Volunteer Impact Award: Health

The Health Volunteer Award recognises the commitment and impact of a volunteer on one of our health programmes over the past year.


  • Eric Ngabonziza, Rwanda: Inclusive sexual and reproductive health and rights (SRHR) for young people with disabilities
  • Foday Kamara, Sierra Leone: Reproductive, maternal, newborn and child health
  • Joel Econyu, Uganda: Maternal and newborn health
  • Tessandra Chapola, Malawi: Prisons health

Winner: Eric Ngabonziza

Rwanda: Inclusive sexual and reproductive health and rights (SRHR) for young people with disabilities

Eric works to improve sexual and reproductive health and rights (SRHR) for vulnerable people, especially Deaf adolescents and adults, who are often excluded from essential SRHR information and services. He ensures that information and services are accessible, by training Deaf peers and healthcare professionals in sign language, supporting others to deliver SRHR sessions in the community, and mentoring peer educators, community health workers and nurses – so empowering over 1,000 vulnerable adolescents to understand and access essential care.

As part of our COVID-19 response in Rwanda, Eric has worked alongside other volunteers and partners to reach Deaf communities with essential health information, including developing sign language video clips that were shared widely on national TV and social media. Realising that people living in remote areas could be excluded from these approaches, Eric liaised with community health workers and peers with smartphones, who could then cascade messages to Deaf people and their families.

Foday Kamara

Sierra Leone: Reproductive, maternal, newborn and child health

Foday has been a volunteer with the Sierra Leonean Ministry of Health for over six years, supporting NGOs and community-based organisations.  As a community volunteer, he’s been an integral part of our maternal and newborn health (MNH) work, empowering vulnerable women to benefit from essential care by delivering training sessions, awareness-raising campaigns and outreach activities.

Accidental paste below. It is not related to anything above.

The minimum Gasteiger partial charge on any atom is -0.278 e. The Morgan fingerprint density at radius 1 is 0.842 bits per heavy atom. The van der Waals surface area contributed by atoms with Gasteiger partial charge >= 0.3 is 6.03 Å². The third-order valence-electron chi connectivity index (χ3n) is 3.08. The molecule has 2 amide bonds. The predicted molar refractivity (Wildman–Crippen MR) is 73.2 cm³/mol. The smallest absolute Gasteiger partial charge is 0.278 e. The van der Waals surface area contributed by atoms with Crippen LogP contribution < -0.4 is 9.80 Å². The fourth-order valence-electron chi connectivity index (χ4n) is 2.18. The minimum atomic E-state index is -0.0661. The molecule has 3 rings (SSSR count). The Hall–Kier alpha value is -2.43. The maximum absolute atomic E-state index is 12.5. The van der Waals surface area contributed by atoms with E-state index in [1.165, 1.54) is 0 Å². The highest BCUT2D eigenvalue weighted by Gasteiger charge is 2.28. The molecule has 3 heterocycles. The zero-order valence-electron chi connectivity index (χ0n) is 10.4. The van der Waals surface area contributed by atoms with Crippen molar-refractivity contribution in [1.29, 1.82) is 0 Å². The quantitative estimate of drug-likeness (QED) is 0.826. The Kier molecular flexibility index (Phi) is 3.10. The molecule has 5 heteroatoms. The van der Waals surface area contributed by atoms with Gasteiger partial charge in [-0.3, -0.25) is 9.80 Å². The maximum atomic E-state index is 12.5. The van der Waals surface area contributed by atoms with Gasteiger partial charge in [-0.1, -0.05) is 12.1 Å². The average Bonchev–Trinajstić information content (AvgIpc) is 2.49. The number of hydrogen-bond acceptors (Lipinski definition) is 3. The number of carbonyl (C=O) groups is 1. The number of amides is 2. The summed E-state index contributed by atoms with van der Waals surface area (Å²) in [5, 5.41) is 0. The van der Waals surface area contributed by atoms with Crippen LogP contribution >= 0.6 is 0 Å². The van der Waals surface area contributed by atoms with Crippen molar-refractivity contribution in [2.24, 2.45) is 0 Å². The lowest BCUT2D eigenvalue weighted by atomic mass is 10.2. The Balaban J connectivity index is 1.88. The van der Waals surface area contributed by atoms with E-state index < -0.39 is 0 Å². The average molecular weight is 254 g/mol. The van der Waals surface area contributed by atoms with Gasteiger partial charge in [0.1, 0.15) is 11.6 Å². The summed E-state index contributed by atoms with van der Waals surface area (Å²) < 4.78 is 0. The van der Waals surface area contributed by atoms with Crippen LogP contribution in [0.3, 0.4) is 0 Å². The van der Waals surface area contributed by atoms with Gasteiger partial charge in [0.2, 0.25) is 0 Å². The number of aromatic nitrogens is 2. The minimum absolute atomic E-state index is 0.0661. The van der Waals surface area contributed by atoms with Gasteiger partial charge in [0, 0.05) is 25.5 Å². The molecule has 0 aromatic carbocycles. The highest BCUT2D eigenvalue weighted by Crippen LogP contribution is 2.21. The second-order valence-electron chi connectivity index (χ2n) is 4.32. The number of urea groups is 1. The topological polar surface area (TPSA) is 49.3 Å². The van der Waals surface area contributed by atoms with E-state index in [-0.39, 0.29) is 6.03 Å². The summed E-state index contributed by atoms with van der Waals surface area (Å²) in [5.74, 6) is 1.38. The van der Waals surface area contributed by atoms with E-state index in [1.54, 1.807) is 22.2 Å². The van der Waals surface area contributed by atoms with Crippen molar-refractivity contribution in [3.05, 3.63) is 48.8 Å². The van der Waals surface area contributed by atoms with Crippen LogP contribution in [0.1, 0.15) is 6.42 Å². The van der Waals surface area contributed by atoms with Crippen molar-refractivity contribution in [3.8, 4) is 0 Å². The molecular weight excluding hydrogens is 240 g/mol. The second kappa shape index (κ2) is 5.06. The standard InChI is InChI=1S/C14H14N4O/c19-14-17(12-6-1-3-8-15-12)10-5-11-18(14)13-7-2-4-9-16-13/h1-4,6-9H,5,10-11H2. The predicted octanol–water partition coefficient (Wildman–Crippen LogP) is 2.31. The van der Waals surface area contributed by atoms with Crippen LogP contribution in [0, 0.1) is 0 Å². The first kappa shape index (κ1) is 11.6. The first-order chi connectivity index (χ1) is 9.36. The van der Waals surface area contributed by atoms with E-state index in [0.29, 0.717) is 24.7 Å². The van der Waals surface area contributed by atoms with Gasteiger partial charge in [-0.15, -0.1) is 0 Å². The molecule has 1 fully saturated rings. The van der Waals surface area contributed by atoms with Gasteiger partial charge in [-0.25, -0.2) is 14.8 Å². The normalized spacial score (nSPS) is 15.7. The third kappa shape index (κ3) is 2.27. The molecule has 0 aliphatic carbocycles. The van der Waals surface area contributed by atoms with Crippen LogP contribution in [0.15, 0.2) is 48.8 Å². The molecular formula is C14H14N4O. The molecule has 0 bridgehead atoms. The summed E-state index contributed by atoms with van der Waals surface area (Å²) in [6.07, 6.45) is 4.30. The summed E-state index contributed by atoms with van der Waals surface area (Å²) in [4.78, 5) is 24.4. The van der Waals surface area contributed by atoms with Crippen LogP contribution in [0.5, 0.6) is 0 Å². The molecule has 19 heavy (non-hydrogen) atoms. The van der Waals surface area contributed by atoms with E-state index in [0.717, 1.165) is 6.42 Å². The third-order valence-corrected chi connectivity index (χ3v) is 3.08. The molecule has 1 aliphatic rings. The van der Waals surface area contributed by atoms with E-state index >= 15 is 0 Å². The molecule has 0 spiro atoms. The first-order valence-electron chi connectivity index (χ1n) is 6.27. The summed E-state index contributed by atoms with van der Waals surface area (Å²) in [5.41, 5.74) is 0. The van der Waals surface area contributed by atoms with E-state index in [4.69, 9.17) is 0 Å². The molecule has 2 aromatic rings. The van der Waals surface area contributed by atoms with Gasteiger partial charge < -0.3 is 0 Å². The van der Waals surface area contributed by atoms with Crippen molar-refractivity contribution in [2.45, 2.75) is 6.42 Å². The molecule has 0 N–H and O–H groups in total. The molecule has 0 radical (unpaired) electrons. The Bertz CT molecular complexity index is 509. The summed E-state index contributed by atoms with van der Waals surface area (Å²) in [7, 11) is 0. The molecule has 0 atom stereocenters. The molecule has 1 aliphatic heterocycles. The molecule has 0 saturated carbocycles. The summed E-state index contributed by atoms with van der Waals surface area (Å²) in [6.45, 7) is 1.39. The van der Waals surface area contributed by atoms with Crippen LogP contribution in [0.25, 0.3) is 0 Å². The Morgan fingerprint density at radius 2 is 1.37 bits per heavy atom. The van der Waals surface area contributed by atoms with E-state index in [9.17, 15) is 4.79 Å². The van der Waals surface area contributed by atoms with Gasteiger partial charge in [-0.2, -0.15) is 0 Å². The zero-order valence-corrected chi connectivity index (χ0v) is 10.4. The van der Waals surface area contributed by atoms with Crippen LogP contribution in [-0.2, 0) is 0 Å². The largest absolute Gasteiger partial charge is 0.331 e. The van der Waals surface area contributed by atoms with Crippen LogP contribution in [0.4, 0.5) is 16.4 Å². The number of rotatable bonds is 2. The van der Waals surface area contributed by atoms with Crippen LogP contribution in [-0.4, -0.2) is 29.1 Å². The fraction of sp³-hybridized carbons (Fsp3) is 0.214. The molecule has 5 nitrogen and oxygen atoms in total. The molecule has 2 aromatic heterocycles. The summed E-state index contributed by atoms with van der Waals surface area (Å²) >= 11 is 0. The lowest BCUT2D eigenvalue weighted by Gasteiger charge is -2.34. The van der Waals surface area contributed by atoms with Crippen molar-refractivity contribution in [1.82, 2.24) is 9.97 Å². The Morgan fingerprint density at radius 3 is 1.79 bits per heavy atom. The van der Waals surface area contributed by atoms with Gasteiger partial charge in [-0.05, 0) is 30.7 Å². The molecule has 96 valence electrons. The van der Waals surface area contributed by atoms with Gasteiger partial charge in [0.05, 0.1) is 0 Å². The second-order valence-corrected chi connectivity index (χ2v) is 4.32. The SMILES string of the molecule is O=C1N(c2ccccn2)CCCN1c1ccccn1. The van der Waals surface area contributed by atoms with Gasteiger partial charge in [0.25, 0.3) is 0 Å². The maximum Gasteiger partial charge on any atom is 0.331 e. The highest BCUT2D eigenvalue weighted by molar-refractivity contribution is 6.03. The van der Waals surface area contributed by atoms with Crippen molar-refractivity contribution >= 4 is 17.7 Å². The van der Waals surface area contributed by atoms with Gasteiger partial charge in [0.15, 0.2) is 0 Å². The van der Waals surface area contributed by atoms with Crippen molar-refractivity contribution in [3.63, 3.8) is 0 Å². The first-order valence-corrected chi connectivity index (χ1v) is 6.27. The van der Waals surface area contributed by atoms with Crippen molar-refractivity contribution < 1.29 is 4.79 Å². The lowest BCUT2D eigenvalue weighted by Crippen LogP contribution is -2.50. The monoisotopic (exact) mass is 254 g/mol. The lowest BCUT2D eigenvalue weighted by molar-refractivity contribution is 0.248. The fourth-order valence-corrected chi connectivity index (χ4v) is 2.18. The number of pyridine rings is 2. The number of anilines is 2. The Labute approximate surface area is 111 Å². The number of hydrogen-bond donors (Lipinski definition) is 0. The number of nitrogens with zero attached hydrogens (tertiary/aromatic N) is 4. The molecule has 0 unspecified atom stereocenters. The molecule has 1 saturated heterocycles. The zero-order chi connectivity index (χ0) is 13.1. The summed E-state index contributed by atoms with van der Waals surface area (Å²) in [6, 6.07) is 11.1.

Foday has adapted his work to focus on COVID-19, raising awareness of symptoms and sharing essential messages with local communities, encouraging people to wear face masks, wash their hands regularly, and practise social distancing.

Joel Econyu

Uganda: Maternal and newborn health

As a volunteer community health specialist, Joel works to improve maternal and newborn health (MNH) across the Gulu region, through a three-pronged approach: building the capacity of public health facilities to improve the quality of services they offer, making these services more accessible to the most vulnerable populations, and engaging with community members to promote health-seeking behaviours. He mentors and trains village health team members, peer educators and male champions, so strengthening community health systems and empowering people to access the care they deserve.

Joel was one of the first volunteers to return to work during lockdown, training the village health teams and peer educators in COVID-19 prevention and control.  He was a key part of our response, carrying out home-based visits and leading community outreach activities to reach vulnerable populations with key health messages, including encouraging people to continue to access essential MNH care during the pandemic.

Tessandra Chapola

Malawi: Prisons health

Tessandra collaborates with our partner organisation, TackleAfrica, using the power of football to engage adolescent girls, overcome taboos, and encourage HIV and AIDS-related behaviour change. By providing comprehensive sexual education to young women in a youth-friendly, accessible and unthreatening way, Tessandra is improving their understanding of sexual and reproductive health, and encouraging them to access family planning services.

As part of our pandemic response, Tessandra and her colleagues adapted their messaging to include important information on how to avoid COVID-19 infection. By building the capacity of youth teams to take charge of their own sexual health, the project has also developed networks of young people who are confident and equipped to prevent COVID-19 infections, as well as support those who fall ill.